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It mostly covers my work as UNISON Scotland's Head of Policy and Public Affairs although views are my own. For full coverage of UNISON Scotland's policy and campaigns please visit our web site. You can also follow me on Twitter. I hope you find this blog interesting and I would welcome your comments.

Monday, 4 February 2013

Local taxation

We had a very good session today at the STUC looking at the options for the reform of local taxation. I presented UNISON’s thinking along with Andy Wightman arguing for Land Value Tax and Stephen Curran on Glasgow City Council’s local taxation working group’s report. 

I started with first principles. What a fair system of taxation should look like with an emphasis on tackling all forms of wealth and using progressive taxation to reduce inequality. UNISON’s principles for local taxation include; local authorities raising and control revenue; business rates returned to local authority control; a property tax as the best for fit local government and grant support allocated with a minimum ring fencing. 

We have looked at all the options including a Local Income Tax (LIT), Land Value Tax and a fairer property tax. However, on this subject I almost always find myself drawn back to the Burt Review. This is without doubt the most thorough look at local taxation in Scotland in a generation. 

The problem with LIT is well documented as the many critical submissions to the Scottish Government’s efforts to introduce this tax show. An effective basket of taxation needs a property tax otherwise the tax burden falls disproportionately on workers. You can’t hide property or move it abroad as the richest do to avoid income tax. 

Land Value Tax is a property tax and therefore starts from the right place. However, while it taxes the owners of land there is nothing to stop the owners passing the cost onto tenants. The biggest difficulty is that two plots of land with very different properties end up with the same charge and few people will perceive this to be fair. Bills will be hard to understand as people roughly know the value of their property, but not the land value alone. We have poor data on which to base valuations and collection will be difficult from owners who can conceal their ownership through companies - breaking the link between local taxes and local democratic accountability.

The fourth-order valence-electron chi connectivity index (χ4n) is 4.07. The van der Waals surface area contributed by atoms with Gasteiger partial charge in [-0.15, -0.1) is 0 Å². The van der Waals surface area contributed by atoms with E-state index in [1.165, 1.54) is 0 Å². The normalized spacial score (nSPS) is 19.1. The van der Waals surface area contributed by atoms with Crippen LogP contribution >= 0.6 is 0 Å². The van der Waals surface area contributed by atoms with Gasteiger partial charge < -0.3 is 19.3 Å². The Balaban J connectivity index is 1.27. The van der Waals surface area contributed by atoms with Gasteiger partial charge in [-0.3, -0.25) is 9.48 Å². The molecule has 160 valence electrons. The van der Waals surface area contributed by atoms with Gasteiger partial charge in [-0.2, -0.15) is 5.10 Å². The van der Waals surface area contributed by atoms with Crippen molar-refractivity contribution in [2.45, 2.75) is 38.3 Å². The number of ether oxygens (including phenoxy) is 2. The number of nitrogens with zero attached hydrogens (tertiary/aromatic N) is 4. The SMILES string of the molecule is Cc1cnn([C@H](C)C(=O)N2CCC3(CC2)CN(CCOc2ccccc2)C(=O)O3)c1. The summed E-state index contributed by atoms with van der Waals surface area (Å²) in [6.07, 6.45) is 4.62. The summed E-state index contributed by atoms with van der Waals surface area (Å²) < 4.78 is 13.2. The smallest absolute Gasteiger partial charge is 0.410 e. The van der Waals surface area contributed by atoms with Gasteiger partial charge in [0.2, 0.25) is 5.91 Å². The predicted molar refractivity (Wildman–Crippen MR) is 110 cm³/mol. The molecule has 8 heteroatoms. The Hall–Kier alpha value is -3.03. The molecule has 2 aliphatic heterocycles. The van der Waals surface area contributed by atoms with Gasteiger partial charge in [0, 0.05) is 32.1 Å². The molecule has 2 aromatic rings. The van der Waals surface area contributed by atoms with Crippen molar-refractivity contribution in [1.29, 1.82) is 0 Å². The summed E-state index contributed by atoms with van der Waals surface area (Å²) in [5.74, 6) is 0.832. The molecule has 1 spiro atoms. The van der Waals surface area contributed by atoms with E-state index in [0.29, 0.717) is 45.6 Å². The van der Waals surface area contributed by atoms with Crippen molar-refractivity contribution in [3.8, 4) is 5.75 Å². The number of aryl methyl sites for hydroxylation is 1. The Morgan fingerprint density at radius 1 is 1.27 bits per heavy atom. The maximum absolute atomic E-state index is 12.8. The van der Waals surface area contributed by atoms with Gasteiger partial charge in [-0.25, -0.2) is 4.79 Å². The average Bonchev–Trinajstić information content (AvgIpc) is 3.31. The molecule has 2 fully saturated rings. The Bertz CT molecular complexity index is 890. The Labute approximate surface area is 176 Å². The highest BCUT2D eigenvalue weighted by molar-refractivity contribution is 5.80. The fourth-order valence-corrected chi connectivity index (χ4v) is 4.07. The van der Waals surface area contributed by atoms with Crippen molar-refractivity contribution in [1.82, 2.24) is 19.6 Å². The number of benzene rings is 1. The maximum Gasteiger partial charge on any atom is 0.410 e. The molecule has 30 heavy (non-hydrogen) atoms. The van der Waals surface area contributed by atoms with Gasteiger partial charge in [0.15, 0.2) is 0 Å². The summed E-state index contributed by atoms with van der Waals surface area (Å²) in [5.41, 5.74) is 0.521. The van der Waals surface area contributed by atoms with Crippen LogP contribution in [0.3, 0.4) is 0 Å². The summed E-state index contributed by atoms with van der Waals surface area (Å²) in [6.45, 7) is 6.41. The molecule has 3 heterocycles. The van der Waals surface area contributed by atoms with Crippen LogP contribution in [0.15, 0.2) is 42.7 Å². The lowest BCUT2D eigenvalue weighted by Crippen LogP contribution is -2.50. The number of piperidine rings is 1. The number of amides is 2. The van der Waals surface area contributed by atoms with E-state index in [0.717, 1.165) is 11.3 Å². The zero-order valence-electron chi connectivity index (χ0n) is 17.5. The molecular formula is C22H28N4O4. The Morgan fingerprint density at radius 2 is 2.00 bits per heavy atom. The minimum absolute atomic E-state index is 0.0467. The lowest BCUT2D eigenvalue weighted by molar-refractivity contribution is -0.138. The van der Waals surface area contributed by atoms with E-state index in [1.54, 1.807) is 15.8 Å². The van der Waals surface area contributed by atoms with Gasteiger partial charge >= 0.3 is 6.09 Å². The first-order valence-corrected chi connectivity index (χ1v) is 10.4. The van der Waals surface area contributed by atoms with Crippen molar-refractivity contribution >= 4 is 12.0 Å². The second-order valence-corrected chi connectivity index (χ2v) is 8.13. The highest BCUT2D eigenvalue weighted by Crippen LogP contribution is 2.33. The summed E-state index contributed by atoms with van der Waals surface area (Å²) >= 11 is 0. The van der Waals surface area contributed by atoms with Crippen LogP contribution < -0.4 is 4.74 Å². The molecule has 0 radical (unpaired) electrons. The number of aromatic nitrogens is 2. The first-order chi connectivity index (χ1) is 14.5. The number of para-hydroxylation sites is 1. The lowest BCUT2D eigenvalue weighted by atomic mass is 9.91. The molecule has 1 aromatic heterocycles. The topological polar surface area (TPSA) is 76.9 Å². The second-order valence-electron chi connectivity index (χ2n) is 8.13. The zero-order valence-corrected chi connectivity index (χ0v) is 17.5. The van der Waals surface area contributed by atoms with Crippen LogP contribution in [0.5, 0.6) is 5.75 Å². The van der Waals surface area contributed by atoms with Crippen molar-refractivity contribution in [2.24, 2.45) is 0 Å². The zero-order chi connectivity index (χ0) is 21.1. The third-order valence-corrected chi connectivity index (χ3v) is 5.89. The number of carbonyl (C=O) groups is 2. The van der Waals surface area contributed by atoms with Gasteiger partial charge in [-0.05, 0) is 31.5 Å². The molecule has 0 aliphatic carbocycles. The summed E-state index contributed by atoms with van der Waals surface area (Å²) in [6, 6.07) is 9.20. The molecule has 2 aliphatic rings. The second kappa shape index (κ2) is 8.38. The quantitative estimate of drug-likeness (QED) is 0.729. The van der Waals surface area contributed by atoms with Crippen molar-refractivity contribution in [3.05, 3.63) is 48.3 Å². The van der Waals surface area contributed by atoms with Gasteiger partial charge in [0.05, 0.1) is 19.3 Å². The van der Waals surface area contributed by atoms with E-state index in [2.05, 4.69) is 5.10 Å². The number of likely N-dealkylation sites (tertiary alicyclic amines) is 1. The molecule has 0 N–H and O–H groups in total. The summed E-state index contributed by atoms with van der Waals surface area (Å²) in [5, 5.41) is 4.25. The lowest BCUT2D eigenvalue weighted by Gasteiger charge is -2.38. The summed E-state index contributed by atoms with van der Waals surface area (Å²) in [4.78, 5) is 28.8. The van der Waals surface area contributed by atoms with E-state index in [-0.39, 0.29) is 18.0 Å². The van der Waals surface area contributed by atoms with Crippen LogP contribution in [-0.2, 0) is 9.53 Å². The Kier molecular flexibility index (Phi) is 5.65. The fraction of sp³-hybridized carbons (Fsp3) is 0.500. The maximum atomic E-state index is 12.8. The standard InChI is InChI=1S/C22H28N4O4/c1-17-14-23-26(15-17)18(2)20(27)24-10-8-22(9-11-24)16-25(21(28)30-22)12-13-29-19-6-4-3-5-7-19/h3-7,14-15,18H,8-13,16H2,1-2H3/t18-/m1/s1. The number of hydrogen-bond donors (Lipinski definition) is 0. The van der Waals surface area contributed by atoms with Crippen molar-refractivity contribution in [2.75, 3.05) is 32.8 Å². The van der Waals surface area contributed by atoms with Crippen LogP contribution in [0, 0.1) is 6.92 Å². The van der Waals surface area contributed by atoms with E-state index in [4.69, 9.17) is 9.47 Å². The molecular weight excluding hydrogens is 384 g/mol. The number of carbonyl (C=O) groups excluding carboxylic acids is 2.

LVT undoubtedly does start to address a number of issues around land speculation, housing policy and would support land reform. There may well be a role for it at the national level, but as local tax it is far from ideal. 

Reforming the Council Tax by increasing the number of bands at the top and the bottom and increasing the multiplier between bands is a popular reform. However, on its own it still doesn’t make the tax progressive enough. It could work better if linked with regular compulsory revaluation and a reformed Council Tax Benefit. 

That leaves a Local Property Tax (LPT) as recommended by the Burt Review. It would be levied as a percentage of the capital value of the property (around 1%) thereby covering land and house value. It is more progressive than the Council Tax, avoiding the ‘cliff edge’ consequences of banding and is simple and understandable with all the benefits of a property tax. 
It has to be recognised that there are no easy solutions. As Derek Birrell’s study shows, there has been a political impasse across the UK in tackling this issue. The best options all involve political risk because of the significant number of losers. Both LVT and LPT would deliver more gainers than losers, but that doesn’t address the political risk factor, especially as the losers are the articulate middle classes. Even with transitional arrangements no politician has yet had the bottle to take the plunge.

1 comment:

  1. Interesting. I am instinctively drawn to the idea of taxing land but you make some fair points on the practicalities of using this for local taxation. Need to give this some further thought.